England are not playing well enough to win this World Cup - when will Phil Neville decide his best XI?

Paul Hayward
The Telegraph
Phil Neville has made 15 changes in four matches so far at this World Cup - Getty Images Europe
Phil Neville has made 15 changes in four matches so far at this World Cup - Getty Images Europe

The battle smoke drifting over the Stade du Hainaut in Valenciennes obscured a disquieting reality. England are currently not playing well enough to win this World Cup.

Now that the Great Rotation has delivered them to a quarter-final against Norway in Le Havre, all known logic suggests Phil Neville needs to decide on his best starting XI and work with them intensively. It may already be too late to bring England up a level from toughness, tenacity, and grinding out wins, which they have been doing throughout four games in France, because Norway present a formidable challenge. The quarter-finals, though, would be a good time for Neville’s squad to acquire the rhythm and accuracy of passing that characterises the best teams at this tournament.

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After a chaotic 3-0 win against Cameroon, many of England’s followers repaired to local bars to watch France knock out Brazil in a game that displayed a level Norway’s opponents on Thursday have yet to consistently match. Strike action, elbows, spitting and ankle-tackling covered up England’s struggle to impose a pattern on Cameroon, whose disruptive approach would have unsettled any side. But this was no one-off for England, who were superb in the first-half against Scotland in their opening game but have mostly since fallen short of that standard, though there have been passages of stylish play and plenty of iron defending.

Neville’s quest to bind 23 players into a single fighting force and an almost interchangeable starting XI has achieved its first objective. From here, more is needed on the road to Lyon. If Neville can win a World Cup rotating his team all the way to the finale he will have broken the mould of managing teams in tournaments. The benefits of doing so are outweighed by an inconvenient truth: England are starting players who are out of form, and are denying others the chance to form understandings and partnerships: a vital asset for teams in knockout rounds in women’s, men’s, and every kind of football.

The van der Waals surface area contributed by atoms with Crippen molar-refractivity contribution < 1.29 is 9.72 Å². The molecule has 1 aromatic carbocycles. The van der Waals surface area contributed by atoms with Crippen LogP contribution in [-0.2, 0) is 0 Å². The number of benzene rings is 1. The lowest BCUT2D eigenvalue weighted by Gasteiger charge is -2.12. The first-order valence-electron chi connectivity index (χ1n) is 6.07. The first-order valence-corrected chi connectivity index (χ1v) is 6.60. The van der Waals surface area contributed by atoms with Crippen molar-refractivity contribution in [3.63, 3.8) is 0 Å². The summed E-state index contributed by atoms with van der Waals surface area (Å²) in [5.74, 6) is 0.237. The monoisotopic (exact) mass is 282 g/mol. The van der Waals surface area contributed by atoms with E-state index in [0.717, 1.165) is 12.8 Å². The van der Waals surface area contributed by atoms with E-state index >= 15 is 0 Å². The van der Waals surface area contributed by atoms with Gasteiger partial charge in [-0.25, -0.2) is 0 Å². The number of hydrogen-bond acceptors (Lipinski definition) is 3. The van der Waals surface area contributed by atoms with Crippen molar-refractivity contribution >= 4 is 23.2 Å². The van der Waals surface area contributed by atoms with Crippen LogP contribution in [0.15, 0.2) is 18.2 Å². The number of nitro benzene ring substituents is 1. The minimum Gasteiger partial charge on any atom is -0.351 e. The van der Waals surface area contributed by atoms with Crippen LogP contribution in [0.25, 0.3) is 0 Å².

Fifteen changes in four matches mitigates against the formation of pairings. It denies players the chance to work on links and moves with team-mates. To name names, Nikita Parris, who was sensational for an hour against Scotland in league with Lucy Bronze on the right, has not been the same since. She was left out for England’s third group game against Japan and was ineffectual against Cameroon, where, admittedly, a fourth-minute elbow to the jaw might have affected her.

<span>Nikita Parris has yet to rediscover her best form since being rested against Japan</span> <span>Credit: getty images </span>
Nikita Parris has yet to rediscover her best form since being rested against Japan Credit: getty images

In the playmaking role, Fran Kirby’s use of the ball has not been good enough and her pace has dropped away. Georgia Stanway made an excellent debut in that No 10 position against Japan but returned to the bench in Valenciennes, where she sat with Beth Mead and Rachel Daly, two others with strong claims on a starting shirt. In deep midfield, meanwhile, Keira Walsh has not excelled in the screening role and Neville has needed fresh legs in the heart of the team in the second-half of just about every game at this tournament.

A 63 per cent possession rate against Cameroon is respectable, but an 80 per cent pass accuracy rate hides the fact that too many of England’s penetrative passes are not reaching their intended recipient. Possession is lost far too often, which puts pressure on players to chase the ball back in the heat. Decision-making in the final-third is also often below the mark required of world champions.

England are relying too heavily on the stalwarts Lucy Bronze, Steph Houghton, Jill Scott and Ellen White, who has scored four times in three games, and whose ‘eye’ is clearly in. Toni Duggan, who was injured for the first two games, was sharper against Cameroon. Around that core, rotation and faltering form is forcing England back on to a base of resilience and resolve. The point is approaching though when those virtues will be outdone by opponents who move, keep and dispatch the ball better than England currently do.

At the weekend Neville said: “Form helps, but I go on the basis that I trust the player in a particular game, more than saying: ‘You’re not in form, so you’re not playing.’”

This bold approach is giving almost everyone playing time and conserves energy for all bar a handful of Neville’s players. But nobody could argue that England’s performances are improving. The old tournament standard of a side not having quite “clicked” yet applies to them and the easier games are now behind them.

Four straight wins belong on the credit side of Neville’s ledger. Each victory has been admirable in its way. World Cup winners, though, tend to be more than admirable. They build an identity and rhythm around their best starting XI and become irresistible. Neville needs to say, in old manager-speak: “This is my best team and I’m coming to get you.”

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